Care homes for the elderly usually have a set idea of recreational activities. And one care home finds itself in the midst of controversy after it tried to deviate from his norm. Reportedly, a care home has invited criticism after it provided pole dancers as entertainment for its elderly residents! About 30 pensioners, both male and female, were given the ‘inappropriate’ activity usually associated with lap dancing clubs, reports Daily Mirror. The heads at the Fairmile Grange home in Christchurch, Dorset defended the form of entertainment. They said that the residents had ‘wanted something a bit different’, had specifically asked for pole dancing and enjoyed the show. The pole dancing session involved six scantily-clad women taking part in the show, which took place in the communal dining room of the care home.
The dancers gyrated, wiggled around a metal pole that was installed for the show, and danced to tunes like Abba and Singing in the Rain. All dancers were aged between 20 to 40 and wore crop tops and hot pants and leotards. As the performance ended, the elderly residents ‘clapped’ heartily, making it evident that they enjoyed a change from their daily routine of gardening, arts and crafts. Katie Henry, 35, runs the Poole-based Pole Dance Factory and revealed that they had been invited to perform again at the care home. She added that this is perhaps the first time that the dancers had performed to people of that age who weren’t their grandparents. She has been quoted saying, “You get criticism but pole dancing is what you make of it. It is a sport, it’s been certified as a sport, and we specifically put on a sporty, gymnastic performance which we thought was appropriate for a care home.”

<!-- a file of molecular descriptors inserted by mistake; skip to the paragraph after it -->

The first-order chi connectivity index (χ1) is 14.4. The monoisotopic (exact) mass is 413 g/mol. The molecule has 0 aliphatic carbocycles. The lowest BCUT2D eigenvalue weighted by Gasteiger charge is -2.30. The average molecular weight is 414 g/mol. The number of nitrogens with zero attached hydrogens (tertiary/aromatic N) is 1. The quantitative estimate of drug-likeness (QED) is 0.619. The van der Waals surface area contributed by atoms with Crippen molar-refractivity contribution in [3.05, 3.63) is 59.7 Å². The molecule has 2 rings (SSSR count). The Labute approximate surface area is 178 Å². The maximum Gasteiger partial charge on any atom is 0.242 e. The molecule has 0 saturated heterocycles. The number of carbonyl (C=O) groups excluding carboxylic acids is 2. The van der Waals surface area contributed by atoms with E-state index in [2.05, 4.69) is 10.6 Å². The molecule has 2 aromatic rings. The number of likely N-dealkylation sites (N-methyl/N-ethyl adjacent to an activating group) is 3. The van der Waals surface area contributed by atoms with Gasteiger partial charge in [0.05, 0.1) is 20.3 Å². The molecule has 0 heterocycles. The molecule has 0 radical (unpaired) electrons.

Reportedly, locals have objected to this pole dancing show organised at the care home. Mea Goodall, who was one of the dancers at the show at the care home, says that she enjoyed the performance and strongly hit back at people criticising them for performing at the care home. Daily Mirror quotes her saying, “Anyone of any age has individual tastes; some people will like pole dancing, some people will not. I am passionate about promoting pole dancing as a sport and a dance form but when you try to change perceptions you come up against narrow-minded dinosaurs.”
Some local councillors have criticised the performances, labelling them as ‘inappropriate’ for a care home. Peter Hall, who represents the ward where Fairmile Grange is based said that it is not really the sort of entertainment he would have thought that the residents wanted or would have encouraged. Councillor Denise Jones also agreed with him. But the care home, Fairmile Grange, defended its decision and said that relatives and residents had requested more modern-style activities. They also added that the care home is proud to challenge stereotypes and will continually offer residents the choice to experience appropriate, new and progressive activities.